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Ease Stress with Bladder Training

Bladder incontinence can be crippling. It can strip away your confidence to comfortably leave home for exercise, sit through a movie, or even enjoy life.

It’s easy to take bladder control for granted, but you can lose your grip as you get older. Thankfully, you might be able to limit its impact on your life by retraining your bladder.

Bladder training is a form of behavior therapy designed to treat urinary incontinence. It can help relieve stress and help you regain comfort and confidence, leaving the worry of leaks and urges to find a bathroom behind.

But it isn’t necessarily easy. It takes a measured approach that requires adherence, dedication, and a strong will to succeed.

Scheduling, journaling, exercise, and mind control all play central roles in bladder training. These components are the recipe for regaining control of your bladder, enhance confidence, and promote a higher quality of life.

Here’s how to do it:

  • Start journaling: Write down how often you need to urinate, how much urine comes out, if you’ve emptied your bladder, how long you can wait between trips to the bathroom, and how badly you felt you had to go.
  • Discuss this information with your healthcare provider.
  • Empty your bladder immediately upon waking. This marks the beginning of the training schedule.
  • Set specific times to go and wait until they arrive before going. If you don’t have to go by the time your scheduled bathroom interval has arrived, go anyways, being sure to empty the bladder fully.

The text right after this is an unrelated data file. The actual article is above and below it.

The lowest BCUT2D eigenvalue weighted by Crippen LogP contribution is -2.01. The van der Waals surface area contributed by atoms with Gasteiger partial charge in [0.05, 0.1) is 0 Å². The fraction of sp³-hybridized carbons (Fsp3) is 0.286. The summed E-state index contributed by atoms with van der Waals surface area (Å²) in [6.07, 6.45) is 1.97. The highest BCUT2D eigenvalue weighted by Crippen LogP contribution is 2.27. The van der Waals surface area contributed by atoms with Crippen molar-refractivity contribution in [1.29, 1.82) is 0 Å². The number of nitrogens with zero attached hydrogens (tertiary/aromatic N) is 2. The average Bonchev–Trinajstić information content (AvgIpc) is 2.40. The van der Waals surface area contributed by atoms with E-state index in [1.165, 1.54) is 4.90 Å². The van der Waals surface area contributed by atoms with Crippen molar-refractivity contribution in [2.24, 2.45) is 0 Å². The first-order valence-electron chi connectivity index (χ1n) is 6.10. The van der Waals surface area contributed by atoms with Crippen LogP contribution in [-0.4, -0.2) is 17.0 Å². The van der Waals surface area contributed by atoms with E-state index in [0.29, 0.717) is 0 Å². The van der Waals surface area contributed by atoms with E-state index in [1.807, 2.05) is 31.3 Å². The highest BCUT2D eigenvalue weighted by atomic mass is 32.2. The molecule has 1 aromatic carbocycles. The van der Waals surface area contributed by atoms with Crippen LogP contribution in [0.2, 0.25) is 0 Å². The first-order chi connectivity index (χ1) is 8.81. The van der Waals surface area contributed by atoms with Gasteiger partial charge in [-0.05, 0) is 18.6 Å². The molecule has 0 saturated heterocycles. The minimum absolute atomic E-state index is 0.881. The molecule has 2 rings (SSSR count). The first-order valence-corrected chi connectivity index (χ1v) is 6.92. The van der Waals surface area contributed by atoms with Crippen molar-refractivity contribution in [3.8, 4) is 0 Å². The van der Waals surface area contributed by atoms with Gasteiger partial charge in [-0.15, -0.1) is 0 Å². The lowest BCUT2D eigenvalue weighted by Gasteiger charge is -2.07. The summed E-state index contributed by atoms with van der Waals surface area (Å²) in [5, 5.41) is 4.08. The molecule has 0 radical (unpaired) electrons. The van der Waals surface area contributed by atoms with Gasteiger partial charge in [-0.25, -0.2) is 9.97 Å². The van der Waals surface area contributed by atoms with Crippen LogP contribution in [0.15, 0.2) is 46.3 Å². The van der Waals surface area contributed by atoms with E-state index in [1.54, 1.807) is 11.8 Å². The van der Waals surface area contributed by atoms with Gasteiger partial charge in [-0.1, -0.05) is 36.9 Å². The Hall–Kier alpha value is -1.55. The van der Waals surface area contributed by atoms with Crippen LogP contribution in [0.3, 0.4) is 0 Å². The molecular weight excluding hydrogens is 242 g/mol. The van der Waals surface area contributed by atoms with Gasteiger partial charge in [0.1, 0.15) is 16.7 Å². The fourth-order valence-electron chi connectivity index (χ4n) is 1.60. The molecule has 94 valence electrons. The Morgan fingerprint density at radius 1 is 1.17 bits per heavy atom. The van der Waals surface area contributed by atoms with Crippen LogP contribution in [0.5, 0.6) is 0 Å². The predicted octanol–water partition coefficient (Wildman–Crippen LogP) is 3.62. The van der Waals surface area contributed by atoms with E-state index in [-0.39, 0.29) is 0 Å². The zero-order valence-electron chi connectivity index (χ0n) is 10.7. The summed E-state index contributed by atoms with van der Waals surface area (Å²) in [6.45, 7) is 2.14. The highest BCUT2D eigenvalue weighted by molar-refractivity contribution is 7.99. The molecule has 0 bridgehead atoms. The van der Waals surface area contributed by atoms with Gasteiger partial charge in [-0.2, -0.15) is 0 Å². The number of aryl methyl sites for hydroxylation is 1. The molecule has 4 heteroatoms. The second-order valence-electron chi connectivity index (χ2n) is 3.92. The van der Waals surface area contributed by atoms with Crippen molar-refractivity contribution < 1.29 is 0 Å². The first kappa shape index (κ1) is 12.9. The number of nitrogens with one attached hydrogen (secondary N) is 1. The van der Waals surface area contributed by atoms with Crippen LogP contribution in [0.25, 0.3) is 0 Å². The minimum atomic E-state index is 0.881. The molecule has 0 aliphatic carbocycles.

• If the urge hits before your designated time, attempt suppression techniques. These include relaxation techniques like mindfulness or deep breathing or using Kegels to tighten muscles in the pelvic floor. Sit down if possible.
  • If the urge cannot be suppressed, wait an additional five minutes before slowly making your way to the bathroom.
  • Once you’ve met your goals, progress is required. This will involve adding an additional 15- to 30-minutes of time between intervals. Weekly increases are ideal and should hopefully result in an ability to hold urine for 3-4 hours.

Practicing Kegel exercises daily to strengthen bladder muscles may contribute to better bladder control in a shorter time frame.


Author Bio

Devon Andre has been involved in the health and dietary supplement industry for a number of years. Devon has written extensively for Bel Marra Health. He has a Bachelor of Forensic Science from the University of Windsor, and went on to complete a Juris Doctor from the University of Pittsburgh. Devon is keenly aware of trends and new developments in the area of health and wellness. He embraces an active lifestyle combining diet, exercise and healthy choices. By working to inform readers of the options available to them, he hopes to improve their health and quality of life.

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